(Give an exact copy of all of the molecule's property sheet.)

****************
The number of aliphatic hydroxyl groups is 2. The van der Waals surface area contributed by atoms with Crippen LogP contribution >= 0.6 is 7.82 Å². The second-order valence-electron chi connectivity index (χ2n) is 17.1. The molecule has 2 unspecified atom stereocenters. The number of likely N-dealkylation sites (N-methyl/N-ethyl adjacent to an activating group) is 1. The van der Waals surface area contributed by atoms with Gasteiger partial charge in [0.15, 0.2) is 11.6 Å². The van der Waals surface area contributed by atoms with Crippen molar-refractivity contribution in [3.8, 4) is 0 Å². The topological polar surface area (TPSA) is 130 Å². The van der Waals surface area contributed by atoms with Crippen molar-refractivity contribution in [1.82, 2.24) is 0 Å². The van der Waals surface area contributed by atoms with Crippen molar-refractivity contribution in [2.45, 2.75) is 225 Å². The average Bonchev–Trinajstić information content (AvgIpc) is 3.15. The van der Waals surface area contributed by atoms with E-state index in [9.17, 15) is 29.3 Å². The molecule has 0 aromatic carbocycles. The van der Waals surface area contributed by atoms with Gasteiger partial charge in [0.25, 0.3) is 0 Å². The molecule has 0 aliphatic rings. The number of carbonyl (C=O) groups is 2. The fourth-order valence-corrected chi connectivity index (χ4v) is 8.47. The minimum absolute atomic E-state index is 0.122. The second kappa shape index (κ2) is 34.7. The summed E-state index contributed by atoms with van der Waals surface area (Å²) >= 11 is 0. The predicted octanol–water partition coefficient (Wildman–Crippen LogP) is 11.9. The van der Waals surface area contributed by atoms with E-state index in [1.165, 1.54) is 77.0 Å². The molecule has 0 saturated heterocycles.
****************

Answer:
The number of aliphatic hydroxyl groups is 2. The van der Waals surface area contributed by atoms with Crippen LogP contribution >= 0.6 is 7.82 Å². The second-order valence-electron chi connectivity index (χ2n) is 17.1. The molecule has 2 unspecified atom stereocenters. The number of likely N-dealkylation sites (N-methyl/N-ethyl adjacent to an activating group) is 1. The van der Waals surface area contributed by atoms with Gasteiger partial charge in [0.15, 0.2) is 11.6 Å². The van der Waals surface area contributed by atoms with Crippen molar-refractivity contribution in [3.8, 4) is 0 Å². The topological polar surface area (TPSA) is 130 Å². The van der Waals surface area contributed by atoms with Crippen molar-refractivity contribution in [1.82, 2.24) is 0 Å². The van der Waals surface area contributed by atoms with Crippen molar-refractivity contribution in [2.45, 2.75) is 225 Å². The average Bonchev–Trinajstić information content (AvgIpc) is 3.15. The van der Waals surface area contributed by atoms with E-state index in [9.17, 15) is 29.3 Å². The molecule has 0 aromatic carbocycles. The van der Waals surface area contributed by atoms with Gasteiger partial charge in [0.25, 0.3) is 0 Å². The molecule has 0 aliphatic rings. The number of carbonyl (C=O) groups is 2. The fourth-order valence-corrected chi connectivity index (χ4v) is 8.47. The minimum absolute atomic E-state index is 0.122. The second kappa shape index (κ2) is 34.7. The summed E-state index contributed by atoms with van der Waals surface area (Å²) >= 11 is 0. The predicted octanol–water partition coefficient (Wildman–Crippen LogP) is 11.9. The van der Waals surface area contributed by atoms with E-state index in [1.165, 1.54) is 77.0 Å². The molecule has 0 saturated heterocycles.